You’ve heard that old adage of “eating for two” when you’re expecting. And when you’re trying to make sure you get folic acid, healthy fats, vitamins, and just the right number of extra calories to support a healthy fetus, licking your plate clean may suddenly feel like you’ve finally gotten the job you’ve always wanted! 

But, it’s important to know that, while you are busy growing a person inside you, your own immune system is being suppressed, making it more difficult to protect you from foodborne toxins and infections. So, before you start the feasting, here are some foods that are wise to avoid during pregnancy.

Food to Avoid in Pregnancy #1: Fish That Are High in Mercury

Fish is generally a healthy and safe food—especially fatty fish, like properly cooked Atlantic salmon, because it’s so high in omega-3 fatty acids that are super healthy for growing hearts and brains. (Omega 3’s have even been shown to reduce postpartum depression!).

But during pregnancy there are no safe levels of the toxic metal, mercury.  That’s because mercury is poisonous to brain cells…especially for growing babies. Your safest bet is to avoid high mercury fish such as tuna, swordfish, shark, and King mackerel. So, be extra thoughtful when you are loading up your basket at the fish market. Here’s more info on eating fish during pregnancy!

Food to Avoid in Pregnancy #2: Raw and Undercooked Foods

Raw and undercooked foods are a no-no when you’ve got a bun in the oven because of their potential to spread foodborne illness. Raw or undercooked foods, including meats, fish, cold cuts, hot dogs, sprouts (alfalfa, mung beans, etc), and even some prepackaged plant-based foods, run the risk of carrying parasitic infection from Toxoplasma, or bacterial infections from E. coli, listeria and salmonella, which are all foodborne illnesses that cause more than just an upset stomach. Exposing a growing baby to any of these infections can lead to intellectual disabilities, blindness, epilepsy, possible neurological disorders, and even stillbirth.

If you can’t live without some of the meats listed above, then make sure they are cooked properly and thoroughly to eliminate the risk of exposure to bacterial or parasitic infection. That means, for example, heating cold-cuts before chowing down. (Well-done steak or warm roast beef sandwich anyone?)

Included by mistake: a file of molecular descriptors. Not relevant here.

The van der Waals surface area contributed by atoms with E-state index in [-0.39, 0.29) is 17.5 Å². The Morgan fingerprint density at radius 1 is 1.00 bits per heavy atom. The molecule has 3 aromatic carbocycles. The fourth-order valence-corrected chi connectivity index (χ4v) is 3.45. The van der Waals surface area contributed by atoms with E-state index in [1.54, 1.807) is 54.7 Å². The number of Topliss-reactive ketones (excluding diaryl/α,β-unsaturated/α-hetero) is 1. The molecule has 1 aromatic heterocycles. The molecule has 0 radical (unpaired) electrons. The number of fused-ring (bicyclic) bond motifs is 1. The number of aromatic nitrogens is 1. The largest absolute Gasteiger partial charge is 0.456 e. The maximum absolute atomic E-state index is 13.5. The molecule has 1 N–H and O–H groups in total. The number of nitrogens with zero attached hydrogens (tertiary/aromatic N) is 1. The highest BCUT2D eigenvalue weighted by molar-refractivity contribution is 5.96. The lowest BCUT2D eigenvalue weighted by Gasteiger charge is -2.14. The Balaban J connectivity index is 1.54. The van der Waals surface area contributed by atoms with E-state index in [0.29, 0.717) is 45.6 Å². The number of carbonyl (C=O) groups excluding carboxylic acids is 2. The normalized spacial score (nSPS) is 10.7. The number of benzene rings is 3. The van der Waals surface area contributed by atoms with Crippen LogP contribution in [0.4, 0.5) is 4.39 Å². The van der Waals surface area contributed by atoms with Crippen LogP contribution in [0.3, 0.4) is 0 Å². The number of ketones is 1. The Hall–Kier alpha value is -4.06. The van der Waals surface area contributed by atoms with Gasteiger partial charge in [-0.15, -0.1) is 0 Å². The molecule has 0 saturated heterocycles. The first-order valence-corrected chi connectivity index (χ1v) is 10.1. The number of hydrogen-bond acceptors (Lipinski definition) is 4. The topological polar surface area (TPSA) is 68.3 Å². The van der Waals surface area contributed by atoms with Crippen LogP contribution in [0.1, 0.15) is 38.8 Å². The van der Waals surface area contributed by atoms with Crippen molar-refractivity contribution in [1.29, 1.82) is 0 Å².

Is sushi safe to eat during pregnancy?

The American College of Gynecologists and Obstetricians (ACOG), The Food and Drug Administration (FDA), and the Center for Disease Control and Prevention (CDC) all recommend against consuming raw fish during pregnancy…and that includes sushi made with raw fish.

Craving sushi anyway? Try rolls made with cooked fish or veggies instead of raw fish. Some safe sushi options include:

  • Shrimp tempura rolls (made with cooked shrimp)
  • Eel rolls (made with cooked eel)
  • Avocado rolls
  • Sweet potato rolls
  • California rolls (made with imitation crab meat)
  • Crab rolls (made with baked crab)
  • Spider rolls (made with soft shell crab)
  • Dragon rolls (made with cooked eel and imitation crab)

Food to Avoid in Pregnancy #3: Unpasteurized Cheese, Milk, and Juice

Who doesn’t love a cheese platter? But when building your next cheese board, you’ll want to avoid unpasteurized cheeses (cheese that hasn’t gone through the bacteria-killing pasteurization process) if you’re pregnant. Off-limits cheeses include certain Bries, queso frescos, Camemberts, and fetas that are made with raw milk. 

Like raw and undercooked meats, unpasteurized cheese carries a high risk of exposure to listeria. Listeria causes food poisoning with symptoms that can include fever, muscle aches, vomiting, and diarrhea. For an unborn baby, listeria can lead to life-threatening infections, premature birth, stillbirth, or miscarriage.

But you don’t have to swear off all cheese! You can eat pasteurized cheeses with abandon. Simply take a look at the label before piling Brie or feta into your shopping basket. Pro tip: Most grocery stores in the United States only sell pasteurized cheese. So, if you’re loading up on cheese at the supermarket, it’s likely safe. If you’re ordering a cheese plate from a restaurant, the farmer’s market, or a specialty store, it’s best to ask. Oh, and though you’re unlikely to encounter unpasteurized milks and juices in your grocery store, please know that you should steer clear of unpasteurized milks and juices during pregnancy as well. 

Food to Avoid in Pregnancy #4: Alcohol

Sure, the Internet may be split on the safety of a glass of wine here or there for an expecting parent but honestly, it’s still split on the blue or gold dress too (not to mention the world wide web has yet to earn its MD)! And the American Academy of Pediatrics (AAP) is clear on their view: There is no amount or type of alcohol during pregnancy (at any point in the pregnancy) that can be consumed without risk.